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Microbial community structure is stratified at the millimeter-scale across the soil–water interface


Soil–water interfaces (SWI) are biogeochemical hotspots characterized by millimeter-scale redox gradients, indicating that parallel changes are also present in microbial community structure and activity. However, soil-based analyses of microbial community structure typically examine bulk samples and seldom consider variation at a scale relevant to changes in environmental conditions. Here we presented a study that aimed to describe millimeter-scale variance in both microbial community structure and physicochemical properties in a lab flooded soil. At this fine-scale resolution, the stratification of biogeochemical properties (e.g., redox potential, nitrate concentration) was consistent with the structure of the active microbial community with clear shifts in the relative abundance of transcriptionally active populations associated with changing redox conditions. Our results demonstrate that spatial scale should be carefully considered when investigating ecological mechanisms that influence soil microbial community structures.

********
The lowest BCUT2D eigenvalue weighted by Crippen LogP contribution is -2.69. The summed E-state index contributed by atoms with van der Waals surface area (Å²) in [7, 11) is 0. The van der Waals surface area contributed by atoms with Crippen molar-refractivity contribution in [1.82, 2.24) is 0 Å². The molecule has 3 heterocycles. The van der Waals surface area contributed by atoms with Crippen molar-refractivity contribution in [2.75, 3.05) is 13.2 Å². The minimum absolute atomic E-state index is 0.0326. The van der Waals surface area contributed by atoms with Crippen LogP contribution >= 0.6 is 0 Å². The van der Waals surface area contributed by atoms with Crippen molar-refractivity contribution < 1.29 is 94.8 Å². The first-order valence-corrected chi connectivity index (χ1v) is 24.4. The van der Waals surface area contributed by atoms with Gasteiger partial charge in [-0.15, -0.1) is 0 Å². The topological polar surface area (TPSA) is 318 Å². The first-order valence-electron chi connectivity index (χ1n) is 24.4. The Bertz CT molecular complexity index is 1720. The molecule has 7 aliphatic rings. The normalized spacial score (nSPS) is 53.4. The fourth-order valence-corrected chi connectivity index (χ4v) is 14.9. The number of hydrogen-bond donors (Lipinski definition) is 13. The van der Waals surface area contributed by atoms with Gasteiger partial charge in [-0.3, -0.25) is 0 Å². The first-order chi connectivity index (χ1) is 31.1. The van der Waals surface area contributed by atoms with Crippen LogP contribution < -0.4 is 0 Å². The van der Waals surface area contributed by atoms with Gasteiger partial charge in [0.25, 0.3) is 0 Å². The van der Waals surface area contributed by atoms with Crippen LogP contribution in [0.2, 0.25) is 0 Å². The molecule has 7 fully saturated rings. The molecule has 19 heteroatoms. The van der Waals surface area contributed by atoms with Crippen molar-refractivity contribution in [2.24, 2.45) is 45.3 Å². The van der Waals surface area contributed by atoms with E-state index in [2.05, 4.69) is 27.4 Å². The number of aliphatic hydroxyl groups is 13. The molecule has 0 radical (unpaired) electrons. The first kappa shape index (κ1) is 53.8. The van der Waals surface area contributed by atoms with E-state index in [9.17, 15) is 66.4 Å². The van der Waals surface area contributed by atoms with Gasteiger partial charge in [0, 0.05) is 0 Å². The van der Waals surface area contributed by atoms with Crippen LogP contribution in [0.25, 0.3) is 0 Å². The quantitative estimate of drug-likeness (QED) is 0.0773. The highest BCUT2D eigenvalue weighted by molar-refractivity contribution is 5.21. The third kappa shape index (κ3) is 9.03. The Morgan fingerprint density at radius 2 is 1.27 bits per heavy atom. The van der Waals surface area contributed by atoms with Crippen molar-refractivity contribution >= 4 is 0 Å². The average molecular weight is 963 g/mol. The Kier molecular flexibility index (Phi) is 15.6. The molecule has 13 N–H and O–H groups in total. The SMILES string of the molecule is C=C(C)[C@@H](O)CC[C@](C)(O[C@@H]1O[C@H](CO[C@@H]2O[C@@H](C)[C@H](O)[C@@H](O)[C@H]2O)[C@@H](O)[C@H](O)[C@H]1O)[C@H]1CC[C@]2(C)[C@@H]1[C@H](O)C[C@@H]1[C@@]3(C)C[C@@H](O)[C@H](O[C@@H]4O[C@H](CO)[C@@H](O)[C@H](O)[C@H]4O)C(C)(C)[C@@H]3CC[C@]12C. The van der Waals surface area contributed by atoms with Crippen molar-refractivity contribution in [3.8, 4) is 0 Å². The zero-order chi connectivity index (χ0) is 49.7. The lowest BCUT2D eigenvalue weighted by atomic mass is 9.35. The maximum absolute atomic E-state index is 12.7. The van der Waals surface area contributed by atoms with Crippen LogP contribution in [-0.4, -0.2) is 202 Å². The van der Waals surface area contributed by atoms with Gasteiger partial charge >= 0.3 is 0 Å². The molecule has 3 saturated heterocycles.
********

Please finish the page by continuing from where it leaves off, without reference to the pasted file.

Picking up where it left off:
The soil–water interface (SWI) is a biogeochemical hotspot where aerobic microbes are enriched at the top and respire oxygen from the surface water, with microbes capable of anaerobic respiration residing toward the bottom [1]. Physicochemical gradients across the SWI create a range of niches for the dwelling microbes [2] and therefore make the SWI an ideal model system to investigate links between microbial community structure and ecosystem processes. However, the microbial community structure across the SWI remains poorly understood.